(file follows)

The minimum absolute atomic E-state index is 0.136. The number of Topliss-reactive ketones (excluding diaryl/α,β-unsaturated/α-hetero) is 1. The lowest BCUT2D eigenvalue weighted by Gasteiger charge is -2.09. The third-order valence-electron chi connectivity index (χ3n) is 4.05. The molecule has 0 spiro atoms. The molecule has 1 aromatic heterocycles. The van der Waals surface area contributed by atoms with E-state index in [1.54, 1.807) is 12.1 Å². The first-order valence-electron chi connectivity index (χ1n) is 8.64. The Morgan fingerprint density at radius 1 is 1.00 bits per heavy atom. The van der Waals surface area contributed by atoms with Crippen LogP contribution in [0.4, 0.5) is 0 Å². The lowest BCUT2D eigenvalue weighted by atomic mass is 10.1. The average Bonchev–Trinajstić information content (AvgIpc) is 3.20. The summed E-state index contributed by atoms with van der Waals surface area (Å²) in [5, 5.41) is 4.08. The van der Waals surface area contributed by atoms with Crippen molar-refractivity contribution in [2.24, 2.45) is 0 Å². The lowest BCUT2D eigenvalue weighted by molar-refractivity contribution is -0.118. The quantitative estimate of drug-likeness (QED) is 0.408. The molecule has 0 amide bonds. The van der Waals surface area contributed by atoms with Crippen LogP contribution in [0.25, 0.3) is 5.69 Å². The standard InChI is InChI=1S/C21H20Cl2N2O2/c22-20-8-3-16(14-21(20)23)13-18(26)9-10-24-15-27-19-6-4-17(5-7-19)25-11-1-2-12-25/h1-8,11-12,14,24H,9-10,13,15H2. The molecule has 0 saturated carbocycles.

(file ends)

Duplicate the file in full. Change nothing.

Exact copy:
The minimum absolute atomic E-state index is 0.136. The number of Topliss-reactive ketones (excluding diaryl/α,β-unsaturated/α-hetero) is 1. The lowest BCUT2D eigenvalue weighted by Gasteiger charge is -2.09. The third-order valence-electron chi connectivity index (χ3n) is 4.05. The molecule has 0 spiro atoms. The molecule has 1 aromatic heterocycles. The van der Waals surface area contributed by atoms with E-state index in [1.54, 1.807) is 12.1 Å². The first-order valence-electron chi connectivity index (χ1n) is 8.64. The Morgan fingerprint density at radius 1 is 1.00 bits per heavy atom. The van der Waals surface area contributed by atoms with Crippen LogP contribution in [0.4, 0.5) is 0 Å². The lowest BCUT2D eigenvalue weighted by atomic mass is 10.1. The average Bonchev–Trinajstić information content (AvgIpc) is 3.20. The summed E-state index contributed by atoms with van der Waals surface area (Å²) in [5, 5.41) is 4.08. The van der Waals surface area contributed by atoms with Crippen molar-refractivity contribution in [2.24, 2.45) is 0 Å². The lowest BCUT2D eigenvalue weighted by molar-refractivity contribution is -0.118. The quantitative estimate of drug-likeness (QED) is 0.408. The molecule has 0 amide bonds. The van der Waals surface area contributed by atoms with Crippen LogP contribution in [0.25, 0.3) is 5.69 Å². The standard InChI is InChI=1S/C21H20Cl2N2O2/c22-20-8-3-16(14-21(20)23)13-18(26)9-10-24-15-27-19-6-4-17(5-7-19)25-11-1-2-12-25/h1-8,11-12,14,24H,9-10,13,15H2. The molecule has 0 saturated carbocycles.